British Sky Tours

                  

 

SWISS ALPS TOURS

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HELVETIA - ROMAN SWITZERLAND

 

Aventicum - capital of the Roman province of Helvetia - once a large walled city boasting this arena, temples and a theatre, spread over more than three square miles, much larger than the charming small town of Avenches, today and best known for its largest employer, Nespresso. Every summer open air concerts and operas are performed in the arena.

 

The earliest inhabitants of Switzerland lived alongside the lakes of Neuchatel, Murten and Biel in the north-west quadrant of the modern country. These people built their houses on stilts to protect themselves from the lakes flooding each spring when the snow melted on the Jura mountains and the more distant Alps. There is a splendid small museum near Finels on the Lake of Biel, packed with wonderfully preserved tools, weapons and home artefacts discovered on the lake bed by archaeologists diving and exploring the thick mud.

Hundreds of years after the lakeside dwellers the local tribe, called the Helvetii, decided to migrate, their ambition to settle the fertile lands in Western Gaul. This plan threatened to alter the political balance of power in Gaul and brought them into direct conflict with the Romans, more specifically with Julius Ceasar, at that time campaigning to pacify Gaul. The Helvetii and Caesar's army clashed at a large Celtic hill city, Bibracte, nowadays a superb archaeological site in the middle of Burgundy. There in a pitched battle against six legions - and that was a huge force in those days for the Roman Army to put into the field given that twenty-five legions ruled the empire - the Helvetii suffered a massive defeat. The whole tribe with women and children and herds retreated back to the Swiss plateau. Bibracte cost the Helvetii their political independence.

When the Romans colonised Switzerland they settled along the fertile stretch of country running from the Lake of Geneva north-eastwards to the River Rhine. The Helvetii long had established small towns and trading communities which the Romans improved and fortified. The Romans also founded settlements beyond the lands of the Helvetii, such as Nyon beside the Lake of Geneva.

 

Their main port was on the Rhine - Augusta Raurica - today its considerable remains are a vast open air museum. A stork nests on the church tower beside the Rhine.

 

Almost ready for the opera season - cherries blossom where once was a busy the Roman city. The wall still runs along the distant hill.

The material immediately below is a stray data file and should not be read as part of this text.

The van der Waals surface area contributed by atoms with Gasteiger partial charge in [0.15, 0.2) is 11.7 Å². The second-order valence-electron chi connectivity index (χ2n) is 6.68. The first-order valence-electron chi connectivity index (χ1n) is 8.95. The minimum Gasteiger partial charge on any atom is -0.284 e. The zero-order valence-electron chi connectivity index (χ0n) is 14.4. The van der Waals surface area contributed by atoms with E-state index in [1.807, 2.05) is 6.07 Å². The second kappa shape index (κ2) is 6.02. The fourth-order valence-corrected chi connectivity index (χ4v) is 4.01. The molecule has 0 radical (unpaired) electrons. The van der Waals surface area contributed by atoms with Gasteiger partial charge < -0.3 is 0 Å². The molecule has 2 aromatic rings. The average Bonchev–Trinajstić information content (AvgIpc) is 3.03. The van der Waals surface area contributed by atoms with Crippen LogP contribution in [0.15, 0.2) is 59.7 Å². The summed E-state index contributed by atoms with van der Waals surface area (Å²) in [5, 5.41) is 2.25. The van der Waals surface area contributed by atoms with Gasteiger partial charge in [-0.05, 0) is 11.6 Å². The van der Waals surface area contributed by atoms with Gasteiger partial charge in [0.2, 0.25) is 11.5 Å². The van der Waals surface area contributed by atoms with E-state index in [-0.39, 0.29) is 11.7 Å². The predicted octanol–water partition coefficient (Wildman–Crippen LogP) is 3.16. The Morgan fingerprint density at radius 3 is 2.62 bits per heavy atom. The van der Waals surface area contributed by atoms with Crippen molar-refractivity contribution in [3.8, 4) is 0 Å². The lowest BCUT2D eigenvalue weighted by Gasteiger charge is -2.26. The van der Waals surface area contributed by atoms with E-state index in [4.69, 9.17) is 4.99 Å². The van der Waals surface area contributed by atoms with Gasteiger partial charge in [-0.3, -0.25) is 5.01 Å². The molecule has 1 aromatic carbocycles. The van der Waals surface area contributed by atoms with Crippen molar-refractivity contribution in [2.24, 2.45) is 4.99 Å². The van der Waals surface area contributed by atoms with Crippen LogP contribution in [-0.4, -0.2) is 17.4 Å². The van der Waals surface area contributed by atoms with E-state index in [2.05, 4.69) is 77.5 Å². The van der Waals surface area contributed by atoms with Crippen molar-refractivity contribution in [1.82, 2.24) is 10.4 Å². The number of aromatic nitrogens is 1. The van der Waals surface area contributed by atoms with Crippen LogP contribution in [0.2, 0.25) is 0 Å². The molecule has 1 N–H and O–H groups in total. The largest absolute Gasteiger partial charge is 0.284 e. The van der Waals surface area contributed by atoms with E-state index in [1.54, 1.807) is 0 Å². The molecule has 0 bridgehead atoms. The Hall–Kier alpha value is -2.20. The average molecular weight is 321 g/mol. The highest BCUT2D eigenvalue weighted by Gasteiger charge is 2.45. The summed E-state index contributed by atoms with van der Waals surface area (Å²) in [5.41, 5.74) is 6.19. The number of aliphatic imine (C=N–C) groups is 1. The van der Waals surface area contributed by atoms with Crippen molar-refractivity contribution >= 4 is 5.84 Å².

Aventicum was the capital of the province for over four hundred years. At its peak the town boasted a population of about 20,000 people. During the third century AD the German tribes made the Roman position in Switzerland more and more precarious but it's difficult to know the actual impact on the town. Rome's occupation of Switzerland ended in 456 AD. We do know that Avenches had a Christian Bishop until the end of the sixth century when the See was transferred to Lausanne. Avenches today has about 700 inhabitants. Excavations of the Roman city continue and there is an excellent museum in the gate tower of the amphitheatre. 

 

More recently a marvellous treasure was the largest Roman villa discovered in Switzerland. Very little of the site has been excavated but, so far, wonderful mosaics have been unearthed. Top left is a mosaic calendar with the days of the week and top right is a superb coup d'oeil. The whole site is about 500 metres square and the mosaics exposed so far are sheltered under four specially constructed, small houses - centre photo. One can only imagine what may be found over the coming years.

The great pleasure of viewing Roman sites in Switzerland is that most are almost deserted. You may have to share your experience with a Swiss school class but these sites are largely ignored the average seeker of archaeological remains. Yet the standard of presentation is as high as one would expect from the Swiss.

 

Next door to Avenches is the charming little walled town of Murten famous for the Swiss victory in 1476 over Charles the Bold of Burgundy.

All these places are within easy reach of Bern and require no more than another day, possibly two, added to a Swiss Alps tour.

 

The Swiss Alps

Bern, lakes and Alps

Vaulting the Great Wall

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